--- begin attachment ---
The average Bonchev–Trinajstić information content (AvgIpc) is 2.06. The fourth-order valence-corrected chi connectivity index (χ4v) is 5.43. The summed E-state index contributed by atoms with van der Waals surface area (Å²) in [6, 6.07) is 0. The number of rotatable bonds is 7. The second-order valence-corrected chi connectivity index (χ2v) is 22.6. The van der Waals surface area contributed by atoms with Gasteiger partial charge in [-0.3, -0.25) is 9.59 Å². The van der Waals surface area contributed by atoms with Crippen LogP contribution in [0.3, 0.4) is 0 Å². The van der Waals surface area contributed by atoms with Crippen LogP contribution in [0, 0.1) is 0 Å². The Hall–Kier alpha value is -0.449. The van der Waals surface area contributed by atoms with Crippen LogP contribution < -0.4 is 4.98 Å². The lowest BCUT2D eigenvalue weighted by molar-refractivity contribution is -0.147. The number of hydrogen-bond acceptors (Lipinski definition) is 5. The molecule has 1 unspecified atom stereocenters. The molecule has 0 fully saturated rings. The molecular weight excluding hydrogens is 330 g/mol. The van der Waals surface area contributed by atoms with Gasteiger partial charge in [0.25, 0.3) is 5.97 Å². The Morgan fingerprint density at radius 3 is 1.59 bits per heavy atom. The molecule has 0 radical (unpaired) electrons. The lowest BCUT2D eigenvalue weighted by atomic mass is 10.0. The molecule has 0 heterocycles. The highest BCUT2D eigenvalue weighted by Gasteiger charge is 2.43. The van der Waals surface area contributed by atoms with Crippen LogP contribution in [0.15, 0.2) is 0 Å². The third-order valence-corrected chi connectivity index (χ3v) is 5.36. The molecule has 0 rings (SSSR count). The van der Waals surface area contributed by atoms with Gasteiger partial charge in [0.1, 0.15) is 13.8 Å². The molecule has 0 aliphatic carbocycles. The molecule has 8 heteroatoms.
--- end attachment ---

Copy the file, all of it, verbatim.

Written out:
The average Bonchev–Trinajstić information content (AvgIpc) is 2.06. The fourth-order valence-corrected chi connectivity index (χ4v) is 5.43. The summed E-state index contributed by atoms with van der Waals surface area (Å²) in [6, 6.07) is 0. The number of rotatable bonds is 7. The second-order valence-corrected chi connectivity index (χ2v) is 22.6. The van der Waals surface area contributed by atoms with Gasteiger partial charge in [-0.3, -0.25) is 9.59 Å². The van der Waals surface area contributed by atoms with Crippen LogP contribution in [0.3, 0.4) is 0 Å². The van der Waals surface area contributed by atoms with Crippen LogP contribution in [0, 0.1) is 0 Å². The Hall–Kier alpha value is -0.449. The van der Waals surface area contributed by atoms with Crippen LogP contribution < -0.4 is 4.98 Å². The lowest BCUT2D eigenvalue weighted by molar-refractivity contribution is -0.147. The number of hydrogen-bond acceptors (Lipinski definition) is 5. The molecule has 1 unspecified atom stereocenters. The molecule has 0 fully saturated rings. The molecular weight excluding hydrogens is 330 g/mol. The van der Waals surface area contributed by atoms with Gasteiger partial charge in [0.25, 0.3) is 5.97 Å². The Morgan fingerprint density at radius 3 is 1.59 bits per heavy atom. The molecule has 0 radical (unpaired) electrons. The lowest BCUT2D eigenvalue weighted by atomic mass is 10.0. The molecule has 0 heterocycles. The highest BCUT2D eigenvalue weighted by Gasteiger charge is 2.43. The van der Waals surface area contributed by atoms with Crippen LogP contribution in [0.15, 0.2) is 0 Å². The third-order valence-corrected chi connectivity index (χ3v) is 5.36. The molecule has 0 rings (SSSR count). The van der Waals surface area contributed by atoms with Gasteiger partial charge in [0.1, 0.15) is 13.8 Å². The molecule has 0 aliphatic carbocycles. The molecule has 8 heteroatoms.